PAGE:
"And give my son Solomon the wholehearted devotion to keep your commands, statutes and decrees and to do everything to build the palatial structure for which I have provided." 1 Chronicles 29:19 (NIV)
Cheri handed my crying baby to me, his little eyes swollen, his sobs subsiding into gulping sighs. Within seconds, Robbie calmed as I nuzzled him and kissed his sweet face.
I hugged my friend and thanked her for trying again to watch Robbie while I went back to work part-time. Again, my son refused a bottle and cried constantly. We both knew this wasn't going to work.
Forcing a smile, I turned quickly so she wouldn't see my tears. By the time I got to the car, I could hold them back no longer. Securing my son, I slipped in the driver's seat, put my head on the steering wheel and wept.
He was my third child, so I thought I had the mommy-thing figured out. Only Robbie didn't have the same personality or needs of his older brothers. They'd taken bottles easily. But this child had a unique bond with me.
Not only that, but we couldn't just sit together; I had to be walking and rocking him. If that boy was awake, he needed to touch me and be moving, or the crying began.
My older sons, ages 2 and 4, weren't the quiet type either. Other children kept occupied with a bag of toys, crayons or paper. Not mine.
My life changed dramatically with the birth of my third son. As a result, I made the difficult decision to quit many things I enjoyed: my part-time job, leading children's ministry and teaching Bible study to name a few. Most days I just felt sad as the world seemed to pass me by.
A highlight was picking up a dozen donuts and a Diet Coke and heading to Cheri's house. She was the only friend who could tolerate my three rowdy children. And she also understood that Diet Coke offsets the calories in the donuts. The perfect friend!
I loved those little boys immensely. And not a day passed that I didn't thank God for them. But I grieved what I'd left behind, and that grieving affected my enjoyment of the present.
I missed having position and authority at work. I longed for the sense of completion. Sadly, I thought my "ministry" was outside my home, and wondered when God would use me again.
Thankfully God intervened in a dramatic way, and I came to understand and appreciate the calling and cost of motherhood. God changed my heart and priorities, and the rewards have far outweighed the sacrifices. But it was still hard.
Recently, God brought those difficult years to mind as I read 1 Chronicles 28 and 29.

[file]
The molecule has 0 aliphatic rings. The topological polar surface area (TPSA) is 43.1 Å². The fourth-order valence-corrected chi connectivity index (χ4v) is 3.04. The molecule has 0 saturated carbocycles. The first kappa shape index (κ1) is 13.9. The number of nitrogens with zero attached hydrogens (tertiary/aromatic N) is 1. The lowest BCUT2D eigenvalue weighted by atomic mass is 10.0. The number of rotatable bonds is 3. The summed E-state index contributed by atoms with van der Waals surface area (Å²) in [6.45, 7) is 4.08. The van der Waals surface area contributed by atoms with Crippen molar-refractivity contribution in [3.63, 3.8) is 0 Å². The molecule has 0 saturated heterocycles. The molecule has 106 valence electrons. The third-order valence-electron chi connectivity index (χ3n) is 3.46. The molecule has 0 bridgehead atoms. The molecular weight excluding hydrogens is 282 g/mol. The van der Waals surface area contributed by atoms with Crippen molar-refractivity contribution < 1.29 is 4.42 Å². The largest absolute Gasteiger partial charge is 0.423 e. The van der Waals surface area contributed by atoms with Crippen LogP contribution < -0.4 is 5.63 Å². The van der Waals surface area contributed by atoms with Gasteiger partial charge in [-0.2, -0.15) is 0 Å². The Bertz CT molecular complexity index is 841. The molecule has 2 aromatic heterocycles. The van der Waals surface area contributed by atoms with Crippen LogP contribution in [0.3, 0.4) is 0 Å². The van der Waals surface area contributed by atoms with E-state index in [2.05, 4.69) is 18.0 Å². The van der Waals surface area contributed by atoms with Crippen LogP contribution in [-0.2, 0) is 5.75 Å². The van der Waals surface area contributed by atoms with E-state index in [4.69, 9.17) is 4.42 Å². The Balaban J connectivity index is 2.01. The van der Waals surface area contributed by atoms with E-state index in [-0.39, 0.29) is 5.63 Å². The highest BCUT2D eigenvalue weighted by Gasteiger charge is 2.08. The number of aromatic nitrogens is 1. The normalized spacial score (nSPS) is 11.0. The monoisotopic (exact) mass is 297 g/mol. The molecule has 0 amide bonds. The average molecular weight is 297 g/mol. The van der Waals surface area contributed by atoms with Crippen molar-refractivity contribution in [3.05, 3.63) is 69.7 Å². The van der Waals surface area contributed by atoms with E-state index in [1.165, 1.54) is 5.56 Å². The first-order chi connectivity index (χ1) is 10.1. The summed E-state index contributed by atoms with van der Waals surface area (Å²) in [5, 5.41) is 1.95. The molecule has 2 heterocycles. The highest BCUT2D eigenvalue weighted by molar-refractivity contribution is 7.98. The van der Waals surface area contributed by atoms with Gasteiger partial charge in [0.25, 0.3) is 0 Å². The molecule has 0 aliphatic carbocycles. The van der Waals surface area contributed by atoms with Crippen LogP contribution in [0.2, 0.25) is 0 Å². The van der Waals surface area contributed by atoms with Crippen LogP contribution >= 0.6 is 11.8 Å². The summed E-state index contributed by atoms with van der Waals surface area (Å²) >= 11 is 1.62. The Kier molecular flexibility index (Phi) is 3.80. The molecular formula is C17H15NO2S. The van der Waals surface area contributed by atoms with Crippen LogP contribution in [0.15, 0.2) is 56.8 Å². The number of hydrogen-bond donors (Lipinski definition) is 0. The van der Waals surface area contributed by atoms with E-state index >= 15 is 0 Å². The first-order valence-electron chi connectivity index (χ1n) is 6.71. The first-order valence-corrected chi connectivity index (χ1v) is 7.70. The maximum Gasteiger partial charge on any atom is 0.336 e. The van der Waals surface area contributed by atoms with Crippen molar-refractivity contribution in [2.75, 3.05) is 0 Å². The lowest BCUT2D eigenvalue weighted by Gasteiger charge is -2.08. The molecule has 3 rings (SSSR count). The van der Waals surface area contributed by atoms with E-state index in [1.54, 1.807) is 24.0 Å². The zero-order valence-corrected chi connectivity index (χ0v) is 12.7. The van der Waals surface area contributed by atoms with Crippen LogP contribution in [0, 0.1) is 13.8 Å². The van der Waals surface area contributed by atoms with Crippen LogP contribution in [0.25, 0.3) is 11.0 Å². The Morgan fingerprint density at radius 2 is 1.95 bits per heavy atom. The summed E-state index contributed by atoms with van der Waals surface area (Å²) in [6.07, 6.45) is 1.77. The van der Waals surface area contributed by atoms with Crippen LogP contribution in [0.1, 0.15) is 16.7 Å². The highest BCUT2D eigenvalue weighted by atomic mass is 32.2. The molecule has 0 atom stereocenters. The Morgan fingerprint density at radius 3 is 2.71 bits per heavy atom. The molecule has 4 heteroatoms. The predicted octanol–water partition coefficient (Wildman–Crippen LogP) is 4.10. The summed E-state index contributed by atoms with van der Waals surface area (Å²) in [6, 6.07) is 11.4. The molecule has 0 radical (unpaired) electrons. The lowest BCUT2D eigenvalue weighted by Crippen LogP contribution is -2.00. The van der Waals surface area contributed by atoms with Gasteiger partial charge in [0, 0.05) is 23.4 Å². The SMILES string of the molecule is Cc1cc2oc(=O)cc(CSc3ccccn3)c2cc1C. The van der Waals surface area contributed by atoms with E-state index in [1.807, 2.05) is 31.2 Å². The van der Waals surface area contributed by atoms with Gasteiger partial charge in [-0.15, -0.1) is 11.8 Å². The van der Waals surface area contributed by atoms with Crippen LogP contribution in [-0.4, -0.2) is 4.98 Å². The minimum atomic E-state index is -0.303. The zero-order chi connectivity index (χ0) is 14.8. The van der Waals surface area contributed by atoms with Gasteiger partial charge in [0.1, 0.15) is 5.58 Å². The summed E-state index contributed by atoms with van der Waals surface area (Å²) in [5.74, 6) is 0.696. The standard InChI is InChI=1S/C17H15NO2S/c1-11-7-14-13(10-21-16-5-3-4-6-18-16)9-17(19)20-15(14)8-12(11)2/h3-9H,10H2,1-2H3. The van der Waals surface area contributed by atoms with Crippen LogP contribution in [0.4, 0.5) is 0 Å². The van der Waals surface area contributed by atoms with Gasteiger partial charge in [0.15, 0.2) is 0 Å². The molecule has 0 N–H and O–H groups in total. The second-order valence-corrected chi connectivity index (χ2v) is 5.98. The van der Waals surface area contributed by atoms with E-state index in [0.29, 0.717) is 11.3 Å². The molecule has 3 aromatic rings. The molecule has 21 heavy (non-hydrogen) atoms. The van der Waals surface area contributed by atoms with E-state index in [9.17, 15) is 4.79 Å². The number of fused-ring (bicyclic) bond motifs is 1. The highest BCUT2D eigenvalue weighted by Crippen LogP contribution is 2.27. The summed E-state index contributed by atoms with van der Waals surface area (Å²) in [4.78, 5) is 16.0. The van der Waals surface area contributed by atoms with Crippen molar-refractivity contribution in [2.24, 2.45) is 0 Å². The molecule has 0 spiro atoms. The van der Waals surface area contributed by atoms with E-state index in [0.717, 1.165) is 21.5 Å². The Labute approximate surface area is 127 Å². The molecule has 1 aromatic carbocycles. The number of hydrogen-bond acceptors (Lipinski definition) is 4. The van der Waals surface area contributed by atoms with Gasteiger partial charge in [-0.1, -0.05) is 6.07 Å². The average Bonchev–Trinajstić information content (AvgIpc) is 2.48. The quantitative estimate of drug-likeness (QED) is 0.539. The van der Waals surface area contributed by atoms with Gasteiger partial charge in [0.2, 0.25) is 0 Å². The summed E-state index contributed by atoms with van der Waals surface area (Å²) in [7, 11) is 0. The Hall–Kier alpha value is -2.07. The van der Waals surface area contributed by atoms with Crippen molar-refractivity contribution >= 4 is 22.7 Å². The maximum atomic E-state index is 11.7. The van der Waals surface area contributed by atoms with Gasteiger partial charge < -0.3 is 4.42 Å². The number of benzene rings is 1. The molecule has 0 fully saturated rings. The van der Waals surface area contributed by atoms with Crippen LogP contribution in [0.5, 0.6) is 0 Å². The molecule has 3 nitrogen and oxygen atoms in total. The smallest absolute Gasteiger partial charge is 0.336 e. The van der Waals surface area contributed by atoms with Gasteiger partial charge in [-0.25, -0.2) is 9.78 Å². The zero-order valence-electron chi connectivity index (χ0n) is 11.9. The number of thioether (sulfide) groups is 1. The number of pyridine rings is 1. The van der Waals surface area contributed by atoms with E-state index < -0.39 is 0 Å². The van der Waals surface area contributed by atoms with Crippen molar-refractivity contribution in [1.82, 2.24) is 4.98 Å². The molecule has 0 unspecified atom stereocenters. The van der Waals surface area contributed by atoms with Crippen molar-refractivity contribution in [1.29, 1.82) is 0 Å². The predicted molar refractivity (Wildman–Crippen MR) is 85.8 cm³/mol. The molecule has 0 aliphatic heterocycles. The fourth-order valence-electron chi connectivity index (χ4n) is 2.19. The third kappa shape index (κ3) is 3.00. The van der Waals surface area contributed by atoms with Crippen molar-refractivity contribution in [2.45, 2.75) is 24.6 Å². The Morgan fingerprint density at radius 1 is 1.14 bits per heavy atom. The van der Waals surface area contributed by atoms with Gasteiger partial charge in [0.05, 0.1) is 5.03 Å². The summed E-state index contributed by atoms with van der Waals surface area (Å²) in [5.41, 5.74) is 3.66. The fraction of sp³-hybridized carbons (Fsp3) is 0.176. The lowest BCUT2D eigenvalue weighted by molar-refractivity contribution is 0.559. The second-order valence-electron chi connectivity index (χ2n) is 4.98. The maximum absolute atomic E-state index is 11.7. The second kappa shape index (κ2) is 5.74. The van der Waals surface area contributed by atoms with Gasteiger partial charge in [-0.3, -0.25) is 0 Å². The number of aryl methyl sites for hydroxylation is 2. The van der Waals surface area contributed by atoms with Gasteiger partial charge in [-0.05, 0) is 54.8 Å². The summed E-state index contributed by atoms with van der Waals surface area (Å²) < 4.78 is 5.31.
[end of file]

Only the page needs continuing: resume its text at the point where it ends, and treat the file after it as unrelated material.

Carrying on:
These chapters record King David passing his crown and assignment to build God's temple to his son, Solomon. In this decision, David gave up his position, authority, respect and purpose.
Did David mope and moan? Did he grab donuts and diet soda with a friend? No, the Bible tells us David "praised the Lord in the presence of the whole assembly" (1 Chronicles 29:10).
What follows is one of the most beautiful, humble prayers in the Bible. David's gracious actions and adoration for God inspired and moved hearts in the Jewish people.
After praying, Scripture tells us David invited the people to praise God: "So they all praised the LORD, the God of their fathers; they bowed down, prostrating themselves before the LORD and the king" (1 Chronicles 29:20).
What a vivid contrast between my response and King David's when each of us gave up something we loved. David didn't grip the past tightly; he opened his hands and heart to embrace what God was doing in the present.
I can't go back to those early years, but with God's help and David's example, I can change how I respond in the future.
David had cultivated a life of praise, so when faced with loss, that habit elevated his response. David's trust in God was so great that he joyfully supported others who would build the temple he longed to build.
As I've addressed this personally, I've discovered praising God is at the center of contentment. As we praise Him, we find the assurance that He's got things covered ... even babies who cry inconsolably and our longing for significance.
It's there, in knowing God sees us and hasn't forgotten us, we find peace.
And it's there, in every walking-rocking-sleepless night, we find purpose.
My season of life is different now, but I'm still faced with saying "goodbye" to things I love. That "little" boy moves away to college next month, and I'm praying for an attitude like King David's — full of praise, grace and generosity of heart.
Heavenly Father, thank You for seeing me right where I am today. You see what I've given up, and what I long for. Help me have an attitude like David's to impact others for Your glory. In Jesus' Name, Amen.
TRUTH FOR TODAY:
Psalm 34:18, "The Lord is close to the brokenhearted and saves those who are crushed in spirit." (NIV)
Glynnis Whitwer tells more of her story in her book I Used to Be So Organized.
Like to win a copy? Glynnis' publisher is giving away five copies! To enter, leave a comment on our website. We'll select and email the winners.
Wondering how God turned her life upside down? Visit Glynnis' blog.
REFLECT AND RESPOND:
Read David's prayer in 1 Chronicles 29:10-20.
How might praying this prayer change your perspective?
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Proverbs 31 Ministries
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Matthews, NC 28105